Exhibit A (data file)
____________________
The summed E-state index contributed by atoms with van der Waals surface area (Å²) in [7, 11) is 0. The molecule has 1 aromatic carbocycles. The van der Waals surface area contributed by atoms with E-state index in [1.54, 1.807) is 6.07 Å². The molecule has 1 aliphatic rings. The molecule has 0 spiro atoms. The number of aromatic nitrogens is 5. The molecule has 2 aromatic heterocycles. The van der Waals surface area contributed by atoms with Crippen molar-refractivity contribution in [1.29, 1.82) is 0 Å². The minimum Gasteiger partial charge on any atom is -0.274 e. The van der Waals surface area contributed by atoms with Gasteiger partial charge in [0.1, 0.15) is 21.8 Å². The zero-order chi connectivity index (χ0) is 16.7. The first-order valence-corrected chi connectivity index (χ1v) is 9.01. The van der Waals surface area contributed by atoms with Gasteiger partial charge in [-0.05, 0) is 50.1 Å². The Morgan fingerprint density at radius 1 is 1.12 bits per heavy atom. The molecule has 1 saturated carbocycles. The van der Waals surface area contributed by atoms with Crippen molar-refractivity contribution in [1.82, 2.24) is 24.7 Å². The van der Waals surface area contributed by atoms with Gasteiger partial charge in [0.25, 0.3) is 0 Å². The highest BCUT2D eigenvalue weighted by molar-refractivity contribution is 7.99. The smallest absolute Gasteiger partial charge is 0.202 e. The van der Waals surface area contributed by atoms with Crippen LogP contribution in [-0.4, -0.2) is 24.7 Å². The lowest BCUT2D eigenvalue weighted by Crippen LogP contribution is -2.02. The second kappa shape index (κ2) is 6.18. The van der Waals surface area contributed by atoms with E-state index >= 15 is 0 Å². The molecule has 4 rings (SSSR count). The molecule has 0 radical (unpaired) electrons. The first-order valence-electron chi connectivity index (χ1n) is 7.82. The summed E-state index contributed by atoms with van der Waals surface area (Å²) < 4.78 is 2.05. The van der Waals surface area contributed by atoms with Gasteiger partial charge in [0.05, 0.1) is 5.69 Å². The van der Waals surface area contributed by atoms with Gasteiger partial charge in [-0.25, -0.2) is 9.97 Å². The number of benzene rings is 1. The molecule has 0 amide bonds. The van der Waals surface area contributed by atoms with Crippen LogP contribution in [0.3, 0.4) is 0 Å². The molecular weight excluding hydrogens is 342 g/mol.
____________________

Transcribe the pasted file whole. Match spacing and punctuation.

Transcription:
The summed E-state index contributed by atoms with van der Waals surface area (Å²) in [7, 11) is 0. The molecule has 1 aromatic carbocycles. The van der Waals surface area contributed by atoms with E-state index in [1.54, 1.807) is 6.07 Å². The molecule has 1 aliphatic rings. The molecule has 0 spiro atoms. The number of aromatic nitrogens is 5. The molecule has 2 aromatic heterocycles. The van der Waals surface area contributed by atoms with Crippen molar-refractivity contribution in [1.29, 1.82) is 0 Å². The minimum Gasteiger partial charge on any atom is -0.274 e. The van der Waals surface area contributed by atoms with Gasteiger partial charge in [0.1, 0.15) is 21.8 Å². The zero-order chi connectivity index (χ0) is 16.7. The first-order valence-corrected chi connectivity index (χ1v) is 9.01. The van der Waals surface area contributed by atoms with Gasteiger partial charge in [-0.05, 0) is 50.1 Å². The Morgan fingerprint density at radius 1 is 1.12 bits per heavy atom. The molecule has 1 saturated carbocycles. The van der Waals surface area contributed by atoms with Crippen molar-refractivity contribution in [1.82, 2.24) is 24.7 Å². The van der Waals surface area contributed by atoms with Gasteiger partial charge in [0.25, 0.3) is 0 Å². The highest BCUT2D eigenvalue weighted by molar-refractivity contribution is 7.99. The smallest absolute Gasteiger partial charge is 0.202 e. The van der Waals surface area contributed by atoms with Crippen LogP contribution in [-0.4, -0.2) is 24.7 Å². The lowest BCUT2D eigenvalue weighted by Crippen LogP contribution is -2.02. The second kappa shape index (κ2) is 6.18. The van der Waals surface area contributed by atoms with E-state index >= 15 is 0 Å². The molecule has 4 rings (SSSR count). The molecule has 0 radical (unpaired) electrons. The first-order valence-electron chi connectivity index (χ1n) is 7.82. The summed E-state index contributed by atoms with van der Waals surface area (Å²) < 4.78 is 2.05. The van der Waals surface area contributed by atoms with Gasteiger partial charge in [0.05, 0.1) is 5.69 Å². The van der Waals surface area contributed by atoms with Gasteiger partial charge in [-0.25, -0.2) is 9.97 Å². The number of benzene rings is 1. The molecule has 0 amide bonds. The van der Waals surface area contributed by atoms with Crippen LogP contribution in [0.3, 0.4) is 0 Å². The molecular weight excluding hydrogens is 342 g/mol.